In true vertical envelopment, troops land at pre-planned areas behind enemy lines and might seize some objectives, but the focus still on surrounding an enemy force and forcing it to fight in 360 degrees.
Airborne troops in Carentan, France, June 1944. If the paratroopers were used in a true vertical envelopment strategy, they would’ve landed in German-occupied France and then headed back towards the beaches, assisting the troops landing in the amphibious assault. Instead, they were sent deeper into the country, securing key crossroads and waiting for the troops on the beaches to make their way south and east.
(U.S. National Archives)
So, on D-Day, a true vertical envelopment strategy would’ve seen paratroopers landing miles behind German positions and possibly still seizing some key objectives to the rear of the German force. But the paratroopers would have also fought their way back west and north, hitting the Germans on the landing beaches from the rear.
That seemingly small but extremely important detail was the big change that the Marines introduced in the late-1940s and proved in Korea with helicopters. Rather than dropping troops behind enemy lines solely to capture objectives, they also dropped Marines behind enemy lines to isolate and overwhelm the enemy’s forward lines. Defenders suffered a full, 360-degree envelopment, achieved thanks to vertical maneuvering.
That sounds great, bravo Marines — but what does that have to do with the Atomic Age and nuclear warfare? Well, the Marines knew in 1948 that the Soviets would soon get “the bomb.” Spoiler: The Soviets got it in 1949.
U.S. Marines land in Vietnam. The Marines used vertical envelopment, surrounding an enemy using airborne or heliborne troops, heavily in Korea and Vietnam.
(U.S. Marine Corps Staff Sergeant R. B. Williams)
The big strength of tactical nuclear weapons — weapons made for use on a battlefield as opposed to strategic nuclear weapons made to bring down cities or bases on their own — is that they can quickly destroy troop concentrations with just a few shots. D-Day relied on a huge troop concentration and a single nuclear weapon could’ve killed everyone, according to Dwight D. Eisenhower, a president and, ah, yes, the architect of D-Day.
So, the Marines came up with a plan. Disperse the troops before they reach an enemy’s nuclear range. Instead of sending out a concentrated thrust of landing forces in amphibious vehicles, send out dozens of helicopters with a squad in each in addition to the amphibious vehicles.
An enemy nuke would still be catastrophic, but it could only down a few helicopters at once if they were properly dispersed.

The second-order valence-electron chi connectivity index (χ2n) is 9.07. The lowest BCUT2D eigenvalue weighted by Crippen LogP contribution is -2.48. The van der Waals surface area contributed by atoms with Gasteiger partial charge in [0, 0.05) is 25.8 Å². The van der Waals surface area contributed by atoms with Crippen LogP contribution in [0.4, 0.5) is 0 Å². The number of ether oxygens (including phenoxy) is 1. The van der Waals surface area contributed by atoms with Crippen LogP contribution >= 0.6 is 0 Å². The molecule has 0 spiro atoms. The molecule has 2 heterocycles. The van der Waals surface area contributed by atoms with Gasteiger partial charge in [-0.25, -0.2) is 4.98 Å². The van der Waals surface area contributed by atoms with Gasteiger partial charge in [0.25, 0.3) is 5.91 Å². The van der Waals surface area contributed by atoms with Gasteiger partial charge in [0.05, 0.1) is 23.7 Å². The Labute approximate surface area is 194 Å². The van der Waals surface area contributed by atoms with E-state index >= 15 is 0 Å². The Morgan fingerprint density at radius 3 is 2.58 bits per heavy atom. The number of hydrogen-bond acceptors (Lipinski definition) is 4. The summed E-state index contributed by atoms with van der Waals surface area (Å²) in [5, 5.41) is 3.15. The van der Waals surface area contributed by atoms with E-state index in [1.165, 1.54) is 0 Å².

Meanwhile, enemy forces would be surrounded by dozens of squads of U.S. Marines, all fully armed, supplied, and on the attack. The Marines proved the value of the concept in Korea and the Army used it heavily in Vietnam. Today, it’s still used across the world, and paratroopers have adopted the tactic in many of their operations and exercises.
I love Bond. But, for very obvious reasons, I don’t want to actually be James Bond. For one thing, that dude is surely riddled with STDs and for another thing, having that many arch enemies would make going to the grocery store to buy diapers a real pain in the ass. But, after seeing a photo of Daniel Craig working out on the set of the newest James Bond movie, I realize I do wish I was more like our incumbent 007 actor. The man just had ankle surgery and he’s already back to work, pumping iron like a boss, making me realize my complaints about too much cream cheese on my bagel the other day are really lame.
Now, here are the ways I am exactly like Daniel Craig: I have blond hair, I am a father, and sometimes, minor setbacks occur while I’m trying to do something that can derail my entire day. For me, these setbacks often involve being frustrated that there is no mustard in the refrigerator or that I have again, forgotten to buy the correct kind of plastic bags for the recycling bin. For me, these kinds of things can knock me down quicker than a flying kick from an assassin. I sigh deeply. I grit my teeth. And through it all, I generally feel sorry for myself. Will I now have to spend 20 minutes going to the hardware store to locate one specific kind of screw for the weed-eater because I managed to lose the only type of screw that will fit? Yes, yes I will. And I am going to grumble about it! It isn’t fair!